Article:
On the television crime drama "FBI," Special Agent Jubal Valentine brusquely orders an underling to run a photograph through facial recognition to identify a suspect. Boom! After a rocket-speed search, the computer spits out a name and address. Field agents get to work, and in no time, the bad guy is under arrest.
I'm here to tell you it is not that easy and it's not that accurate.
Facial recognition programs are notoriously error-prone, often misidentifying an innocent person as potentially guilty. At the same time, these programs have proven to be wildly successful in catching criminals, both minor offenders and more violent ones, like child rapists.
Like most controversies these days, there is a wide chasm of opinion. Facial recognition is either a great gizmo in law enforcement's tool belt or another means to perpetuate racial inequity in the name of public safety.
Here are some facts.
A recent federal study of 189 different facial recognition algorithms confirmed previous research showing facial recognition systems come to shockingly wrong identifications when searches involve people of color (especially women of color), the very young and the elderly. Native Americans had the highest rate of misidentification. Asian and African Americans faces were up to 100 times more likely to be incorrectly identified when compared to searches for white male suspects. Pacific Islanders are also often misidentified.
Case in point: Last January, Robert Williams, a gainfully employed, married father in Michigan, was shocked when he was handcuffed on his front lawn by Detroit Police. Surveillance video showing a heavyset Black man shoplifting expensive watches had been run through a facial recognition program, and Williams' face came up a match. Williams had no police record and repeatedly proclaimed innocence. If the arresting officers had asked, he could have proven he was at work that day. Instead, the humiliated Williams was arraigned on charges of first-degree theft and held for 30 hours. Ultimately, the charges were dropped, but at last report, his record has still not been expunged.
One big complaint is that police are not required to reveal that they zeroed in on a suspect via a facial recognition program. As senior public defender Aimee Wyant in Pinellas County, Florida, put it, "Once the cops find a suspect, they're like a dog with a bone: That's their suspect. So, we've got to figure out where they got that name to start."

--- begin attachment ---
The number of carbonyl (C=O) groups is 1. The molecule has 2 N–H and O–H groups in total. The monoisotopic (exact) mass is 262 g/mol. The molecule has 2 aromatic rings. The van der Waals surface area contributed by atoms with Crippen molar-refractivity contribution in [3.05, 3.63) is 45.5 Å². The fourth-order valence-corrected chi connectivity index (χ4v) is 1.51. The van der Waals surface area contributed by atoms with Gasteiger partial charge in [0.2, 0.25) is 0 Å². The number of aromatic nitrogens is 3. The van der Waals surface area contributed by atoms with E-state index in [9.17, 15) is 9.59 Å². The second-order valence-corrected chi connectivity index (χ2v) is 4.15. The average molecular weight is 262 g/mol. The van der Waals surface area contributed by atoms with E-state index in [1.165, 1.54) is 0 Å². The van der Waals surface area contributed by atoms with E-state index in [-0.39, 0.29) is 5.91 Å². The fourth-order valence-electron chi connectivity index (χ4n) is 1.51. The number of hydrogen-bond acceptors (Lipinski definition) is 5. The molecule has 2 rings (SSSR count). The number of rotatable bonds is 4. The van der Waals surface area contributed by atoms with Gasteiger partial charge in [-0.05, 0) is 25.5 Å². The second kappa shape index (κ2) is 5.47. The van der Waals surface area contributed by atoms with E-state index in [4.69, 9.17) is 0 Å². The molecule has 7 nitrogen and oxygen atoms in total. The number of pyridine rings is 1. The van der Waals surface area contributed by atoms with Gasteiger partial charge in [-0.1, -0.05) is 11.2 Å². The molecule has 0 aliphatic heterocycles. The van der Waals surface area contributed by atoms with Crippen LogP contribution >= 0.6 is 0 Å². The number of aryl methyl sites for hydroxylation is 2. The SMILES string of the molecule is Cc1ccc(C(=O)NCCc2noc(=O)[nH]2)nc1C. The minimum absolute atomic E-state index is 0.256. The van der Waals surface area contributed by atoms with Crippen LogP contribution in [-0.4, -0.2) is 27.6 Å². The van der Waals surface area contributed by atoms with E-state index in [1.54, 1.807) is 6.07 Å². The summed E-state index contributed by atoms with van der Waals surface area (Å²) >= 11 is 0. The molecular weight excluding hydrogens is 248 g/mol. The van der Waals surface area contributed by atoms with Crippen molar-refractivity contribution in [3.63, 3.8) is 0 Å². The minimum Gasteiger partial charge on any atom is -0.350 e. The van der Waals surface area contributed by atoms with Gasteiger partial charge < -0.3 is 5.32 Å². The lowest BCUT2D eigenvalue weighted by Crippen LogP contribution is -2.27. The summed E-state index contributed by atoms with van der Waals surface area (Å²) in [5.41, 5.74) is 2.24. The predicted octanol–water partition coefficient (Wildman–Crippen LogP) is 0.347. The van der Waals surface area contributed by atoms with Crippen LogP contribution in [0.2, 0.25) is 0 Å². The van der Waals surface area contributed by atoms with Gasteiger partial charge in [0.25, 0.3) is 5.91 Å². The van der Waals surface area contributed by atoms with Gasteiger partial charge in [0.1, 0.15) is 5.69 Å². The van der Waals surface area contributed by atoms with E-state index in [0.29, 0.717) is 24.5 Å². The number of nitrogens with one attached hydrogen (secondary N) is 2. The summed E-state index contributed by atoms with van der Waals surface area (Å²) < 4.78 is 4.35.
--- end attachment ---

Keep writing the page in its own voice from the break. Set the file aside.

Its reported that 1 in 4 U.S. law enforcement departments have used facial recognition in the search for suspects, but there are no definitive statistics kept on the percentage of error. We know minorities and women are prone to misidentification, but just how frequently does that happen?
The FBI, for example, runs more than 4,000 checks per month using a nationwide hodgepodge of photographs of nearly 120 million Americans. These photos come from state's driver's licenses, mug shots, juvenile records and other databases. Cooperating states, in turn, get access to the FBI's system.
Since half of all American adults are in the FBI system, chances are high that your photo is in that database. Could you become another Robert Williams?
There is little oversight of the nation's facial recognition systems, even though more and more organizations are using it — from surveillance at airports and border crossings to corporate and community security. Its use is more widespread than you can imagine.
A couple of years ago, the American Civil Liberties Union ran a test on Amazon's Rekognition facial recognition program. Photos of every member of the U.S. Congress were scanned for possible matches with a vast array of mugshots. Astonishingly, 28 members were falsely identified as matching someone in the database.
Still, cop shops across the country can list all sorts of closed cases that began with a trip through facial recognition software. Convictions have been secured for child sex abuse, property crimes, credit card fraud, burglaries, robberies and car theft. Suspects have been identified in cold case shootings and incidents of road rage.
Good detectives know that a facial recognition photo match is only the beginning. Further investigation of alibis, witness statements and forensic evidence analysis is always required before arrest. Has that always happened in the past? No. Do cops learn from their mistakes? Let's hope so.
To find out more about Diane Dimond, visit her website at www.dianedimond.com. Her latest book, "Thinking Outside the Crime and Justice Box," is available on Amazon.com. To read features by other Creators Syndicate writers and cartoonists, visit the Creators Syndicate webpage at www.creators.com.
Photo credit: Tumisu at Pixabay